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The Open 2015: Leaving it late is no big deal for Grand Slam-hunting Jordan Spieth

By Kevin Garside

He is Jordan Spieth and he can do what he likes. So said Sir Nick Faldo in a robust endorsement of the young Texan's approach to Grand Slam hunting.

The idea that Spieth might be jeopardising his chances of adding the Open Championship to his Masters and US Open pots by arriving late to a course he has played only once before - and never competitively - was dismissed with a flourish of the magnificent Spieth audit.

The man of the hour finally pitched up at the home of golf in mid-afternoon yesterday for his first hit of the week, barely 17 hours after hoisting his latest 'W' at the tournament that detained him, the John Deere Classic in Illinois.

His victory not only justified the decision to play, but must be seen, according to Faldo, as a boon not an impediment to his prospects this week.

"If he believes that's the way to do it, then that's the way to do it. That's the way Jordan Spieth wants to do it. And guess what? It's right," Faldo said.

"You can tell Jordan is happy with the way he's doing things because he has his own form right now and handles everything so well. I don't think he's too worried about it.

"It's amazing, when you're that young, you'd say, one good night's sleep to get over jet lag and he'll probably be fine tomorrow morning, and especially coming off a win and shooting scores like that (a 61).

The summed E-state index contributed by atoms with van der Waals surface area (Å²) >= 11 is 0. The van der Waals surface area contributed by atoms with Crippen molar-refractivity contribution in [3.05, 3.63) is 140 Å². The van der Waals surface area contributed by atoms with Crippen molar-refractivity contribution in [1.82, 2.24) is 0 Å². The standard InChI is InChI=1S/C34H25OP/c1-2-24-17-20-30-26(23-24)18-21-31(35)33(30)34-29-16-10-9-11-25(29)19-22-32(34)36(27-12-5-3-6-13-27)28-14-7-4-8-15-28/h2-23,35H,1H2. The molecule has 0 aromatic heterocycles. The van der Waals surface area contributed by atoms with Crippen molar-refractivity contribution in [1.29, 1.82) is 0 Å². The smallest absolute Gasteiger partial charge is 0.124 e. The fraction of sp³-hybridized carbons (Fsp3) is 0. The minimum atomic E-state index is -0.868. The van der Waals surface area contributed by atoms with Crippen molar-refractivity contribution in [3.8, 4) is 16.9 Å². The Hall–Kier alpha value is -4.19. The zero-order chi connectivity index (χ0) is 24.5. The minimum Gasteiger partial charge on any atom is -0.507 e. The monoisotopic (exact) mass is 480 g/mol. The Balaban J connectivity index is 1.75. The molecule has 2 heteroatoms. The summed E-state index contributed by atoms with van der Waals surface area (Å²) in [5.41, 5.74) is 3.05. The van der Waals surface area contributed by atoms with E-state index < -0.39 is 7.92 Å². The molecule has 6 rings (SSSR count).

"What he's doing is phenomenal. One of the things I spotted a year ago was how well he works with his caddie Mike. And he can hone, get the work, the golf ball as close to the hole as possible. They've got their own little formula and great belief in what they're doing. And he's confident.

"He's seeing the right shot, he's visualising the shot, they've got their game plan, go and do it. He keeps churning out good shots. When you're doing that, you just jump back on the saddle and ride again."

Europe's victorious Ryder Cup captain at Gleneagles, Paul McGinley, offered the opposing view, questioning the professional wisdom of honouring a commitment made before history was in the making. The circumstances changed dramatically with Spieth's win at Chambers Bay bringing the possibility of an historic Grand Slam into sharp relief at St Andrews.

"He played 63 holes of practice around Chambers Bay the week before the US Open," McGinley said. "He was more prepared than anyone in the field. He had a caddie who used to caddie there and was married there. Are you telling me that wasn't the difference of one shot whether he won the US Open or not?

"I'm full of admiration for his sense of loyalty to sponsors who have been good to him in the past, but at the same time if you want to be really ruthless I believe you should, like tennis players, be practising on the same surface you play in the Major. He's not putting the odds in his favour, put it that way."

According to Faldo, conventional thinking like that has no application for Spieth, a golfer resetting the game's parameters almost by the week.

"I think he has the know-how to find a way to get the golf ball close to the hole. It's exactly the same thing as Chambers Bay," he said.

"You have to plot your yardage, where you're going to land, predict the bounce, the release, all sorts of things. They seem to be finding a way of doing that."

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